Keeping the “Blues Alive” this weekend
The members of the Matlacha Mariners have vowed to “Keep the Blues Alive” and will demonstrate their effort this weekend.
On Saturday, Nov. 20, the Mariners will host the 11th Annual Southwest Florida Blues Festival at the German-American Club in Cape Coral. The day-long event will feature food and craft vendors and music provided by national and local acts.
The gates will open to the public at 11:30 a.m. with a continuous line-up of music until 9 p.m.
“We have made every effort to bring to our local audience some of the top performers in the blues today during this year’s event. Our line-up is perhaps the best we have presented so far and I am sure no one attending will leave disappointed,” Jerry Tolliver, a Mariner, said. “Those who attend help to support music education, youth groups, scholarship grants, senior citizen support networks and other local charities, so we are asking everyone to do their part and support this event while having a great time.”
Opening the festival will be the Pine Island Elementary School Choir, who will take the stage for the opening ceremonies from noon-12:25 p.m. At 12:30 p.m., Danny Shepard and the Blue Mercury will kick things up a notch.
Over the years, Shepard has shared the stage with such notables as the Thunderbirds, Tower of Power, Loverboy, Little Feat and Jason Bonham. As a member of Emire and Frozen Camels, Shepard performed during a three-day MTV festival in Austria and was a featured performer at the Friendship Festival in Gorazde, Bosnia, as well as the Belgrade Beerfest in Serbia.
Next to perform at 12:30 p.m. will be Honey Island Swamp Band. Meeting by chance after Hurricane Katrina, Aaron Wilkinson and Chris Mule met when they had evacuated New Orleans to San Francisco. At that time, the two met Sam Price and Garland Paul and formed the band and arranged to perform a few gigs together.
The first performance took place at the Boom Boom Room and the Honey Island Swamp Band was born. They quickly gained notoriety in San Francisco, introducing audiences to their unique New Orleans style. Within two months, the band was approached to make their first recording at the Record Plant studio in Sausalito, then in 2009 the band’s first full-length album “Wishing Well” was released.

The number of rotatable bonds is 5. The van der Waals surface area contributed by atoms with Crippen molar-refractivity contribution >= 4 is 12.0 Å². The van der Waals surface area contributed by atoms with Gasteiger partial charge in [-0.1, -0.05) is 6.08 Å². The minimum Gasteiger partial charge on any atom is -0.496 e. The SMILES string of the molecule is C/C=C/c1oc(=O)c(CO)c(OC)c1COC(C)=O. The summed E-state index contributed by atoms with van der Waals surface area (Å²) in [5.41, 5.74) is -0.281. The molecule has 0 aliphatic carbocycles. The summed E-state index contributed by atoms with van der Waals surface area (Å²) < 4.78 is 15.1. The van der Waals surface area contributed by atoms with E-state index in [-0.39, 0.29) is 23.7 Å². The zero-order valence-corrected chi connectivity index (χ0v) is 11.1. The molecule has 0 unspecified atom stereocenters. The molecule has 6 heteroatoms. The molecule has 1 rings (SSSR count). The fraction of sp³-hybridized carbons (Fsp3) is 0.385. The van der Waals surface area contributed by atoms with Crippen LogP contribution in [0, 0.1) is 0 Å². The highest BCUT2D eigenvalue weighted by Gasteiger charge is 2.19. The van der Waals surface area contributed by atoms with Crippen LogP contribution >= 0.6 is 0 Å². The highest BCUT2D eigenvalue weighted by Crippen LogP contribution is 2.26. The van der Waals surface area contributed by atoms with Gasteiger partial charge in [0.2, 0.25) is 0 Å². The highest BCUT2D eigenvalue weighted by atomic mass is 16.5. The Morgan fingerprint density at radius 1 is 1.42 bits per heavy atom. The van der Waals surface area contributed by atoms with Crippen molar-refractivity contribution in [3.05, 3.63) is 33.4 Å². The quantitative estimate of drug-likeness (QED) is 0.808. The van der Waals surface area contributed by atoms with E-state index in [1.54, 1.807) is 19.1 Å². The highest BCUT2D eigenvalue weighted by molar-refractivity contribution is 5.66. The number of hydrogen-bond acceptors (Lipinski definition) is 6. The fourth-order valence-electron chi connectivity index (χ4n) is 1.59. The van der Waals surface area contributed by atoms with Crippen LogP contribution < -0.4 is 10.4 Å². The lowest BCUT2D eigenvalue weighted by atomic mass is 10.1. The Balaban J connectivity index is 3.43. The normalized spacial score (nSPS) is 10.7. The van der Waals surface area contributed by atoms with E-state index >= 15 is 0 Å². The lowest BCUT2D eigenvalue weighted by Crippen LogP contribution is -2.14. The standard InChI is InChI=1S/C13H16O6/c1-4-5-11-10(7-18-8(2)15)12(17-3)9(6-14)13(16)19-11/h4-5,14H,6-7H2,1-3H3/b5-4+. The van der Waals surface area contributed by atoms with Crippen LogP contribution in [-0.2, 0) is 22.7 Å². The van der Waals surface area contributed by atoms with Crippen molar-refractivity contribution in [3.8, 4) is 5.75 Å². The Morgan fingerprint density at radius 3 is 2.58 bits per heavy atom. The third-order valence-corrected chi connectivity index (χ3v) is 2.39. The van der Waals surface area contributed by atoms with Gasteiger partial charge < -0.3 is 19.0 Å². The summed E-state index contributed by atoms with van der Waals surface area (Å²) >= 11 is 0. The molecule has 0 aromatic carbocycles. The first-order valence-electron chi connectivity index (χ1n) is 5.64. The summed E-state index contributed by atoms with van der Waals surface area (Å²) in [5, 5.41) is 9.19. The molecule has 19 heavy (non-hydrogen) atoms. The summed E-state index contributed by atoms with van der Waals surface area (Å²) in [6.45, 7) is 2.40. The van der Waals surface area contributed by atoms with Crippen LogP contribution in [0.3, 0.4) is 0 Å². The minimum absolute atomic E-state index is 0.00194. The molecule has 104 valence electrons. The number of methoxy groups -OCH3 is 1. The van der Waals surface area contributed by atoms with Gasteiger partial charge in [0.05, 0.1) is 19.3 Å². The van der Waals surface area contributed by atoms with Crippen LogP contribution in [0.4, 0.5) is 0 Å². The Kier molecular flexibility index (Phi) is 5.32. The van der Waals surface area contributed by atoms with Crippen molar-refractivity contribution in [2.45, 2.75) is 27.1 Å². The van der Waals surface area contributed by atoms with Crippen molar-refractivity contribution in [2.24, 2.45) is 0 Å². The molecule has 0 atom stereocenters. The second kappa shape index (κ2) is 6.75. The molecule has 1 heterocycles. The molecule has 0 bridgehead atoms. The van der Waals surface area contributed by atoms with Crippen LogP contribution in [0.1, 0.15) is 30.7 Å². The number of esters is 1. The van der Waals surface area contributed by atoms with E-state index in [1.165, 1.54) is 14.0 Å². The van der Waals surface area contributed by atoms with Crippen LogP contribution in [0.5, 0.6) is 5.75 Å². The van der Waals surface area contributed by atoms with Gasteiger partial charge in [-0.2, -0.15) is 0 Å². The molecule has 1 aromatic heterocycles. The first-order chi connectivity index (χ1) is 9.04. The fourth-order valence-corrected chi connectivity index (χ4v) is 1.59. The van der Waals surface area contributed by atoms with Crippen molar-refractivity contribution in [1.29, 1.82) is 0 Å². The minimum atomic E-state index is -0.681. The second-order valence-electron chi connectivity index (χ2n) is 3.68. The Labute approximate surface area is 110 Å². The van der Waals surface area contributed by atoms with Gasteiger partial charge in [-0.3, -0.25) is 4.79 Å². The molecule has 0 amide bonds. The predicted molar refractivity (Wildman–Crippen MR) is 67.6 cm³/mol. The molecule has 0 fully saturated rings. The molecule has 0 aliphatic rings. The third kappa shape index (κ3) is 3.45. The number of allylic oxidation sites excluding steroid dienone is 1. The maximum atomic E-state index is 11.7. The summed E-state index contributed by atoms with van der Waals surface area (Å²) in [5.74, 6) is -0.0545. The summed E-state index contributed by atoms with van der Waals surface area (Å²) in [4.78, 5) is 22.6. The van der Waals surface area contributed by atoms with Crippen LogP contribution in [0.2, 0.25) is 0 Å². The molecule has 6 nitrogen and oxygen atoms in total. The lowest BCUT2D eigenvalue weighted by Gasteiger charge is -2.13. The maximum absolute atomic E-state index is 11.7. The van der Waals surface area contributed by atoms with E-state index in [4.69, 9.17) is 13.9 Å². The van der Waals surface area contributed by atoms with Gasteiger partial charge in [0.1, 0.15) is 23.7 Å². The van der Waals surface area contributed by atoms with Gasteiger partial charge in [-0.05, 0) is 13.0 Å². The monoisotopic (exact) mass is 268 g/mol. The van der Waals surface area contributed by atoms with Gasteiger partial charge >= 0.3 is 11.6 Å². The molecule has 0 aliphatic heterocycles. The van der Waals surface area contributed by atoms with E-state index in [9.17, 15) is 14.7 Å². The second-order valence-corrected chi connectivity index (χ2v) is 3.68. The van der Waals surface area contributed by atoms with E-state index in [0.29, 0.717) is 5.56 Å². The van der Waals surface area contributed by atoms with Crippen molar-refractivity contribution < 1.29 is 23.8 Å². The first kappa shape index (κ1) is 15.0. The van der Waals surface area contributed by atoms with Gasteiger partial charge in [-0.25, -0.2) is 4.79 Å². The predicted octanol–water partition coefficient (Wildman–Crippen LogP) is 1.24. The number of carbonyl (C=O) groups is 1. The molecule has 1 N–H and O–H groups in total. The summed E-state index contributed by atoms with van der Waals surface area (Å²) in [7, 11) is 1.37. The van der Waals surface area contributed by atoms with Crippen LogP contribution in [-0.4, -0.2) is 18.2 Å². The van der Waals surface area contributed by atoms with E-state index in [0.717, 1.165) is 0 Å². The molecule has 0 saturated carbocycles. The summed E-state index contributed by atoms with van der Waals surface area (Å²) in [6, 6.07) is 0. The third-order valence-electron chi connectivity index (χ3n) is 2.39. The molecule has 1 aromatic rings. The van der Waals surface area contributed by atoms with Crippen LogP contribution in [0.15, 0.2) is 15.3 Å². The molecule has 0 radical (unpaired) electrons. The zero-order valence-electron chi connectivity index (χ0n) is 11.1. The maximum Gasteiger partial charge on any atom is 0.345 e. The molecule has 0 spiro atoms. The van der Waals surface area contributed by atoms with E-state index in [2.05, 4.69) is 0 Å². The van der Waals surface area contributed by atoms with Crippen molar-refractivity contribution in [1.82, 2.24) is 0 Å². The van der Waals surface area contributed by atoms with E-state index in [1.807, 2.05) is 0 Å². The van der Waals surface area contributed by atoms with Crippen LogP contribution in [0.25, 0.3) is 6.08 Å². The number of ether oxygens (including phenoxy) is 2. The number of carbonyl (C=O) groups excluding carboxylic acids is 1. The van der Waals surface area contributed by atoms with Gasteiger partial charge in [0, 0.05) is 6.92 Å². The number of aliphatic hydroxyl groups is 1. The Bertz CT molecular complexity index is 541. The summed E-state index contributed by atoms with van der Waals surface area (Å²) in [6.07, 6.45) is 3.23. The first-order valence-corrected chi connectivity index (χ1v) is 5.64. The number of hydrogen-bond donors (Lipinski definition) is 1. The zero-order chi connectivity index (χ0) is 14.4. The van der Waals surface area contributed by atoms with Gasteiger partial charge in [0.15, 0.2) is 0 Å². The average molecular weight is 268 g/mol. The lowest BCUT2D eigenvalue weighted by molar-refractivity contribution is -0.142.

Band members include Wilkinson on acoustic guitar, mandolin and vocals, Mule on electric guitar and vocals, Price on bass and vocals, and Paul on drums and vocals.
Following Honey Island Swamp Band at 3:15 p.m. will be local favorites Deb and the Dynamics. One of the most popular bands in the area, they will be sure to hold their own among the headline acts. Known for her soulful blues performances, Deb Salyer leads the band with skillful bass playing and many describe her as a “little lady with the great big voice.”
Salyer is joined by longtime band members Rick Russell on keyboards, harp and vocals, and Newt Cole on tenor and alto saxophones. Rounding out the band are Don Hulgas on baritone and tenor saxophone, Dan Keady on guitar and Steve Gomes on drums.
Next to take the stage at 4:45 p.m. is Nick Moss and the Fliptops. Hailed as the “Renaissance Man,” Moss has opened many doors for other musicians during his long career. With eight albums under his belt, he continues to challenge himself by growing, exploring and expanding his style.
During this time he has played bass with the likes of Jimmy Dawkins, as well as the Legendary Blues Band featuring Muddy Waters and Willie “Big Eyes” Smith. He also teamed up with Jimmy Rogers for a time in the mid-90s where he learned traditional Chicago blues. In the late ’90s he formed his own band, the Fliptops.
At 6:15 p.m., Moss relinquishes the stage to Beth McKee. Her performances are said to be a blend of southern roots music with elements of rock, blues, soul, gospel and country. A singer and songwriter, pianist and accordion player, McKee has been backed by such legendary performers as Hall and Oats, the Bellamy Brothers, George Porter, Lester Chambers and more.
McKee began her musical journey as a piano player at her church in Mississippi and later played blues gigs at juke joints and hog farms to gain respect as a performer on the New Orleans, Austin and Nashville scene. McKee now calls central Florida home, however, she has performed across the county at venues including the Hollywood Bowl, Antone’s, Tipitina’s and at the New Orleans Jazz and Heritage Festival.
Wrapping up the festival will be Guitar Shorty, who will perform at 7:45 p.m. Born David William Kearney, he was born in Huston, Texas, but was raised in Kissimmee by his grandmother. He began playing the guitar as a child and was influenced by B.B. King, Guitar Slim, T-Bone Walker and John Lee Hooker.
Shorty first found fame when he was hired to play in Ray Charles’ road band, which led to his personal introduction to one of his idols, Guitar Slim, who he later signed on to tour with as well. In the 1960s, Shorty moved to Seattle where he met Jimi Hendrix then later moved to Southern California where he opened for acts including Little Milton, B.B. King, Lowell Fulson, Johnny Copeland and T-Bone Walker.
Shorty was catapulted to fame when signing a recording contract with the New Orleans-based Black Top label, producing three albums during the ’90s.
The Southwest Florida Blues Festival is a non-profit event, so attendees are reminded that no coolers, carry in beverages or pets will be allowed. However, food and beverages will be available for purchase.
The Mariners encourage guests to bring sunscreen, bug spray, blankets and folding chairs, as seating will not be provided.
For more information about this year’s Southwest Florida Blues Festival, visit the website: matlachamariners.org.